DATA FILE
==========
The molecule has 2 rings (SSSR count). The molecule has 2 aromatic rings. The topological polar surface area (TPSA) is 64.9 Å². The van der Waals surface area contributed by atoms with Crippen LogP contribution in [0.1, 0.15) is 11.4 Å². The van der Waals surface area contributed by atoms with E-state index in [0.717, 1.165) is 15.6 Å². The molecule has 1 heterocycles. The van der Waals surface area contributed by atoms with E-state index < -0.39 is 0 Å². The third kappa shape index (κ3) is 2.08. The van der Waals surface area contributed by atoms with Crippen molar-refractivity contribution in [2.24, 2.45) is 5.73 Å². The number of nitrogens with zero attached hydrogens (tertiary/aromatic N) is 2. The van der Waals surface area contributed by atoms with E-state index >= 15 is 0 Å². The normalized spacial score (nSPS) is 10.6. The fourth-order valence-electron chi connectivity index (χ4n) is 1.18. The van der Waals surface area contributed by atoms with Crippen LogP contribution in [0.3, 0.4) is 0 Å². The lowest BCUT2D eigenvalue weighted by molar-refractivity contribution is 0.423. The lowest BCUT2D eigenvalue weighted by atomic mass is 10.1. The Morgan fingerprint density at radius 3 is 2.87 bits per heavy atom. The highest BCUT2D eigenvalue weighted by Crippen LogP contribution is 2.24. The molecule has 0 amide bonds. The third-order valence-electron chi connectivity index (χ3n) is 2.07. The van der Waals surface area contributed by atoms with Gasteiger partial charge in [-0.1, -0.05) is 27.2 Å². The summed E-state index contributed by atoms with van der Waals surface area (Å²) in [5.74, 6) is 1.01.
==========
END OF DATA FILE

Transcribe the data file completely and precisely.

The molecule has 2 rings (SSSR count). The molecule has 2 aromatic rings. The topological polar surface area (TPSA) is 64.9 Å². The van der Waals surface area contributed by atoms with Crippen LogP contribution in [0.1, 0.15) is 11.4 Å². The van der Waals surface area contributed by atoms with E-state index in [0.717, 1.165) is 15.6 Å². The molecule has 1 heterocycles. The van der Waals surface area contributed by atoms with E-state index < -0.39 is 0 Å². The third kappa shape index (κ3) is 2.08. The van der Waals surface area contributed by atoms with Crippen molar-refractivity contribution in [2.24, 2.45) is 5.73 Å². The number of nitrogens with zero attached hydrogens (tertiary/aromatic N) is 2. The van der Waals surface area contributed by atoms with E-state index >= 15 is 0 Å². The normalized spacial score (nSPS) is 10.6. The fourth-order valence-electron chi connectivity index (χ4n) is 1.18. The van der Waals surface area contributed by atoms with Crippen LogP contribution in [0.3, 0.4) is 0 Å². The lowest BCUT2D eigenvalue weighted by molar-refractivity contribution is 0.423. The lowest BCUT2D eigenvalue weighted by atomic mass is 10.1. The Morgan fingerprint density at radius 3 is 2.87 bits per heavy atom. The highest BCUT2D eigenvalue weighted by Crippen LogP contribution is 2.24. The molecule has 0 amide bonds. The third-order valence-electron chi connectivity index (χ3n) is 2.07. The van der Waals surface area contributed by atoms with Gasteiger partial charge in [-0.1, -0.05) is 27.2 Å². The summed E-state index contributed by atoms with van der Waals surface area (Å²) in [5.74, 6) is 1.01.